Case 30--Pulmonary Hypertension in a 45-Year-Old Man

Clinical summary: A 45-y-old man underwent bilateral lung transplantation on 5/25/99 for pulmonary hypertension of 3 1/2 years' duration. Preoperative medications included epoprostanol (Flolan), digitalis, lasix, prednisone, and coumadin.

The diagnosis of pulmonary hypertension was made in 4/96 during an admission for diagnosis of the cause of progressive dyspnea. During the preceding 8 months, he had had increasing dyspnea attributed to asthma but not responsive to inhalers or prednisone. On admission, the blood pressure was 121/82 mmHg, heart rate 100/min, and respiratory rate 20/min. The lungs had a few diffuse crackles and wheezes. Jugular venous distension to the angle of the jaw, a right ventricular heave, a grade I murmur of tricuspid regurgitation, a very loud P2, and an S3 were present. He had 1+ edema of the lower extremities. The white blood cell count was 9.8 k/µl, hematocrit 56%, and platelet count 196 k/µl. A chest radiograph showed low lung volumes, a large heart, and prominent pulmonary arteries. Oxyhemoglobin saturation was in the mid 80s. An echocardiogram showed tricuspid regurgitation and a pulmonary artery pressure of 75 mmHg. Catheterization was consistent with precapillary pulmonary hypertension (right pulmonary artery pressure 98/42). Cardiac output was 3.8 L/min with a normal capillary wedge pressure of 8 mmHg. A ventilation/perfusion scan indicated a low probability for embolism, and a pulmonary angiogram was negative. Epoprostanol was begun at 5 ng/kg/min. He was discharged on oxygen, diltiazem, and coumadin. Subsequently, he had mild dyspnea at rest and could walk only a few steps.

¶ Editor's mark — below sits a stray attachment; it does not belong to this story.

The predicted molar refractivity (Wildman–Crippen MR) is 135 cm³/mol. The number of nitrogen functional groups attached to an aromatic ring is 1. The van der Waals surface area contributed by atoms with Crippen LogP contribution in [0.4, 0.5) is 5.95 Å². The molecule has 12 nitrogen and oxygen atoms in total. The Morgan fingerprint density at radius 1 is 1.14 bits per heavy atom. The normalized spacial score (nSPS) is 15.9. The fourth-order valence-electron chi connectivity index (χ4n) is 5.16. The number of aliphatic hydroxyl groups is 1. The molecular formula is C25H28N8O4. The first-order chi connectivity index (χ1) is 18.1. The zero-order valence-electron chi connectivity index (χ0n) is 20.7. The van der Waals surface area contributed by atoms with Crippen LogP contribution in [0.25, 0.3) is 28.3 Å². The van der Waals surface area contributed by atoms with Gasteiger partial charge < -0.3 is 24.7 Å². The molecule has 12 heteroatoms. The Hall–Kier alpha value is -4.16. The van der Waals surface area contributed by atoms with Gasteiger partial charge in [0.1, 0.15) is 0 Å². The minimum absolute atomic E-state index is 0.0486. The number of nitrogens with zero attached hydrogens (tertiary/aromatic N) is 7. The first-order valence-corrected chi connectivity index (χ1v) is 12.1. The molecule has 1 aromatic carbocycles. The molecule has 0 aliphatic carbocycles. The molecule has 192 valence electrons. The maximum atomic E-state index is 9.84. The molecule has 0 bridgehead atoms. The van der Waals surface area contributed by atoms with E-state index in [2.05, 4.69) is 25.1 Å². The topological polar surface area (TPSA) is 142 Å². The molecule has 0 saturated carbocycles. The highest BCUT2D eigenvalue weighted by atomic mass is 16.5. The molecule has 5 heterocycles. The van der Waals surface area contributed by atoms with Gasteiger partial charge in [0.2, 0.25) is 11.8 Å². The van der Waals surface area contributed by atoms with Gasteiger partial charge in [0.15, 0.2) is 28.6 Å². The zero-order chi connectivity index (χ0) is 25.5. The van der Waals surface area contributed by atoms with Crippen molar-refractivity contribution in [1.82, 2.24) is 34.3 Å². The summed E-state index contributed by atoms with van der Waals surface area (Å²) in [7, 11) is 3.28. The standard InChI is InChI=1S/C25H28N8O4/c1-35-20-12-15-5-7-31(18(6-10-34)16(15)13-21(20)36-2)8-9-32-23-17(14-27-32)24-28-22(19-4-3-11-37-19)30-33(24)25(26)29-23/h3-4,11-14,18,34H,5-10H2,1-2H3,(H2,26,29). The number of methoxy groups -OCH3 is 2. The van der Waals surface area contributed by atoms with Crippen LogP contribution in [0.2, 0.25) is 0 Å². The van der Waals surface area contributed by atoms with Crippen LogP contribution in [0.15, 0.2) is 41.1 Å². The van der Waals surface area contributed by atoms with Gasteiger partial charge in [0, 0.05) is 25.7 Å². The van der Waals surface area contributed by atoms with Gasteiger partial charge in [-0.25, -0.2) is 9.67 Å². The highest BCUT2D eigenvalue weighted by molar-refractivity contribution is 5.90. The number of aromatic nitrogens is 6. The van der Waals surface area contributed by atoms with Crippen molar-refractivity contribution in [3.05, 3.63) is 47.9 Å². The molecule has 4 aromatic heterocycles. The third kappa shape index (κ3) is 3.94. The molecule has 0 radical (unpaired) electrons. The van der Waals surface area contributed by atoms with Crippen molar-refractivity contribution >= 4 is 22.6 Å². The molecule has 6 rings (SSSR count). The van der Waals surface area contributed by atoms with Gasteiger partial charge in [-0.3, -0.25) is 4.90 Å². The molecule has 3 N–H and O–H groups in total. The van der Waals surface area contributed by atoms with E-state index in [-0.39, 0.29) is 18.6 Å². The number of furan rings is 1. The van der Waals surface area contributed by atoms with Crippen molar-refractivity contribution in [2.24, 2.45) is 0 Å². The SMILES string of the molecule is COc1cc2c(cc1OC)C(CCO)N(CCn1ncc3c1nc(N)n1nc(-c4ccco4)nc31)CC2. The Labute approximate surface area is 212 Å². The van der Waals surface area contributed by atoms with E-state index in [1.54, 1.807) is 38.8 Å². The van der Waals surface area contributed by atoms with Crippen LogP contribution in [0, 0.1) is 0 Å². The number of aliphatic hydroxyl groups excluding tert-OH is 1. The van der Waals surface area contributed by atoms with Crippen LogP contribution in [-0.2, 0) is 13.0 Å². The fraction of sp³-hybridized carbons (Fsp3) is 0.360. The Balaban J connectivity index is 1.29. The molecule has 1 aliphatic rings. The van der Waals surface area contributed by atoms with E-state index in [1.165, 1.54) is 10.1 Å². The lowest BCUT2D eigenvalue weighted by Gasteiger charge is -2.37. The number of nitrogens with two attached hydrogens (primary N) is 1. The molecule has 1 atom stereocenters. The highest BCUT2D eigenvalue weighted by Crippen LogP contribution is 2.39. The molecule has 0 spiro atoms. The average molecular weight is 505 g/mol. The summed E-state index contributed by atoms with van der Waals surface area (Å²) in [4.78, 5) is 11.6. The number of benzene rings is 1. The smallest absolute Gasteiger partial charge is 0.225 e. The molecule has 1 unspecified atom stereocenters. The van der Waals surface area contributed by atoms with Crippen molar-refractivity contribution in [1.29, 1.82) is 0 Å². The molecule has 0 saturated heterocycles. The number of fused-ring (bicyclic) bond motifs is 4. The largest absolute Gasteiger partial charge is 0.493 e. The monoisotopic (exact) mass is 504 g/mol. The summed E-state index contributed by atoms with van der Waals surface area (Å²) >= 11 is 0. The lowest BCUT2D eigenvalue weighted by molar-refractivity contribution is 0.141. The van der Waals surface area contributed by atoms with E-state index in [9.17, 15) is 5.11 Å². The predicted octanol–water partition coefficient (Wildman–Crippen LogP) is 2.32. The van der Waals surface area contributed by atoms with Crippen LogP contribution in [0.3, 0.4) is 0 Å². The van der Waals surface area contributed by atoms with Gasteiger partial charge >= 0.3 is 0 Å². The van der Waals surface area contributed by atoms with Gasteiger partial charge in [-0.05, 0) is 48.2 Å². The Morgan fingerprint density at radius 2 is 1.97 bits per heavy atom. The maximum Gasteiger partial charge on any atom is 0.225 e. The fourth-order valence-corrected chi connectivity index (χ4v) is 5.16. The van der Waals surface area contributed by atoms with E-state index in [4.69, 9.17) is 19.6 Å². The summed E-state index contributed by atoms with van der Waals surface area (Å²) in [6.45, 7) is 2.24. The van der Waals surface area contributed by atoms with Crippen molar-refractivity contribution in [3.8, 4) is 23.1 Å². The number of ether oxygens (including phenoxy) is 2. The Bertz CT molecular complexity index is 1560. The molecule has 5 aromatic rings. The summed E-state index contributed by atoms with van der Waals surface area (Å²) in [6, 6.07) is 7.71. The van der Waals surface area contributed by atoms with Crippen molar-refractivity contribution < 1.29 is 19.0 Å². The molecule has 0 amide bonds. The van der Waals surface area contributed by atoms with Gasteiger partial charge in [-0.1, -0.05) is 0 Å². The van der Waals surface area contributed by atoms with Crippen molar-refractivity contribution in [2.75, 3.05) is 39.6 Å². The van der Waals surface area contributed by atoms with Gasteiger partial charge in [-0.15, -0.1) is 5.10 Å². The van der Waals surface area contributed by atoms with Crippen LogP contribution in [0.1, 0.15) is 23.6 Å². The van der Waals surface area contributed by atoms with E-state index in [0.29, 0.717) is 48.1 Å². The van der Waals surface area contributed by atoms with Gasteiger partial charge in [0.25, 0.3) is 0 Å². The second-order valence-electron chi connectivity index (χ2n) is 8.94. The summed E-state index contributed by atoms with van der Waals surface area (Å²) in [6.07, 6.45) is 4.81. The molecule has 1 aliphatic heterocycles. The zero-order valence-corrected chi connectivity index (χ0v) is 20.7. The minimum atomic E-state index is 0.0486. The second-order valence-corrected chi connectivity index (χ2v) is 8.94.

He was a produce broker, who had had asthma since childhood, but had not required hospitalization in the past 10 years. He quit smoking cigarettes in 4/94 (20 pack-year history). He drank no alcohol since 4/96. Two sisters died of breast cancer, one with pulmonary hypertension. One brother died of pulmonary hypertension.

In 2/97 he was admitted for a febrile episode, which was treated with antibiotics. During that admission, epoprostanol was increased to 12.5 ng/kg/min. Oxyhemoglobin saturation was 84% on air and 93% on 6 L of nasal oxygen.

Radiology | Image 1 | Image 2 | Image 3 | Image 4 | Image 5 | Discussion

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